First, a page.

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Risk Factors Identified for Chronic Work Disability

Chronic back pain, a common disability, accounts for a majority of work disability costs. Although most people who have acute back pain don't progress on to chronic back pain, there aren't many ways to determine which patients are at higher risk of going on to chronic pain. If doctors could identify them ahead of time, secondary prevention, which means preventing further pain and injury, could be better targeted.

The authors of this article studied 1885 patents with lower back pain to see if they could determine certain predictors that would tell them if a patient was at high risk for needing work disability. Researchers interviewed the patients after they had submitted claims for lost work due to back injuries. The patients were interviewed about three weeks after the claim was made.

The information collected included social issues (if they smoked, worked full time, the type of job, education, etc), their ability to function at work and leisure activities, health care, psychological issues, and so on. Part of this information was obtained using the Roland-Morris disability questionnaire (RDQ) and the Short form 36 (SF-36). The researchers also looked at the medical records for further information.

What the researchers found was that the strongest predictor of someone taking off a year of work (one-year disability) was the severity of the injury (including if pain went down below the knee), followed by the type of specialist the patient saw, functional ability, how many places the pain was located, how stressed the job was, if accommodated work was available, and if the patient had had an earlier back injury for which they took off at least a month.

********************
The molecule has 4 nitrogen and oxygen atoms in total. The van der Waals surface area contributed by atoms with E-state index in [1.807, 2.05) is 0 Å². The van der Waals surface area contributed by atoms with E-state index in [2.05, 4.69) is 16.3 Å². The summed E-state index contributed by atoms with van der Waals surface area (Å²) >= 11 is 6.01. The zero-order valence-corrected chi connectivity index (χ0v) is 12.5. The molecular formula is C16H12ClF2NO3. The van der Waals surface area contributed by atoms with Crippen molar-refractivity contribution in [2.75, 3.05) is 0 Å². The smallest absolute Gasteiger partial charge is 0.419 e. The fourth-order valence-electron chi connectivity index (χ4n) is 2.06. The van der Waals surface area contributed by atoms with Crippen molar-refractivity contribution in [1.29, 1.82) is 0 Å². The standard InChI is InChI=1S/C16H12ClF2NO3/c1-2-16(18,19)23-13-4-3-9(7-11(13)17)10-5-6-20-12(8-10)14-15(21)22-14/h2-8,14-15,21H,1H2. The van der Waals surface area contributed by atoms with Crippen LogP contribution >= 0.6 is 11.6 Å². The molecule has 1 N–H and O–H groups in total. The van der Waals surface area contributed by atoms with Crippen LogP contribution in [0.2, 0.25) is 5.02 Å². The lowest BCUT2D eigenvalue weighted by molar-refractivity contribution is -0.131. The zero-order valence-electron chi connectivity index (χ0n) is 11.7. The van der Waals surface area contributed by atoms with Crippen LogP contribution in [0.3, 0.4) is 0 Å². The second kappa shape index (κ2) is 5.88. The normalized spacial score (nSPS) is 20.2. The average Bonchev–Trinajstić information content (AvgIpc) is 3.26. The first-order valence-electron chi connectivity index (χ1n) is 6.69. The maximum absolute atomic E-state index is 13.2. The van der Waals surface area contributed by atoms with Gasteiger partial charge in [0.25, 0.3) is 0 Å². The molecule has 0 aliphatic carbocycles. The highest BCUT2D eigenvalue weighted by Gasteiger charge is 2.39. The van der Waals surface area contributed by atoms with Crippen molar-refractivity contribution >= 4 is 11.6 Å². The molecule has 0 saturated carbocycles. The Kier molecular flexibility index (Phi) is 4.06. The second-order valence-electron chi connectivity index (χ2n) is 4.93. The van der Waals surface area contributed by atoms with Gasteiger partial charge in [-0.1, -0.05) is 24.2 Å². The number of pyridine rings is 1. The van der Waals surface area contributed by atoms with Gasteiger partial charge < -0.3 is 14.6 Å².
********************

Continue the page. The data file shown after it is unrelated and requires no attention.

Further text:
Using these findings, the authors pointed out that there are several things that can be done for patients with back pain to minimize the risk of them needed a prolonged period of time off work. For example, patients who saw chiropractors as their first specialist seemed to do better in recovering from pain. Patients whose employers were flexible and allowed them to do different work or brought them back on a modified schedule did better as well. Other issues, like relieving stress i the workplace could also be addressed.

Some issues can't be addressed as easily, but if patients have pain that radiates down or has pain in multiple areas, this could be taken as a warning that the patient is potentially one who may end up with chronic pain issues.

Interestingly, the researchers found that although if someone did take off a month or more for a previous back injury, an earlier back injury on its own didn't affect whether they would likely take a longer time off work this time around.

Judith A. Turner, PhD, et al. ISSLS Prize Winner: Early Predictors of Chronic Work Disability. In Spine. December 1, 2008. Vol. 33. No. 25. Pp. 2809-2818.


*Disclaimer:* The information contained herein is compiled from a variety of sources. It may not be complete or timely. It does not cover all diseases, physical conditions, ailments or treatments. The information should NOT be used in place of visit with your healthcare provider, nor should you disregard the advice of your health care provider because of any information you read in this topic.
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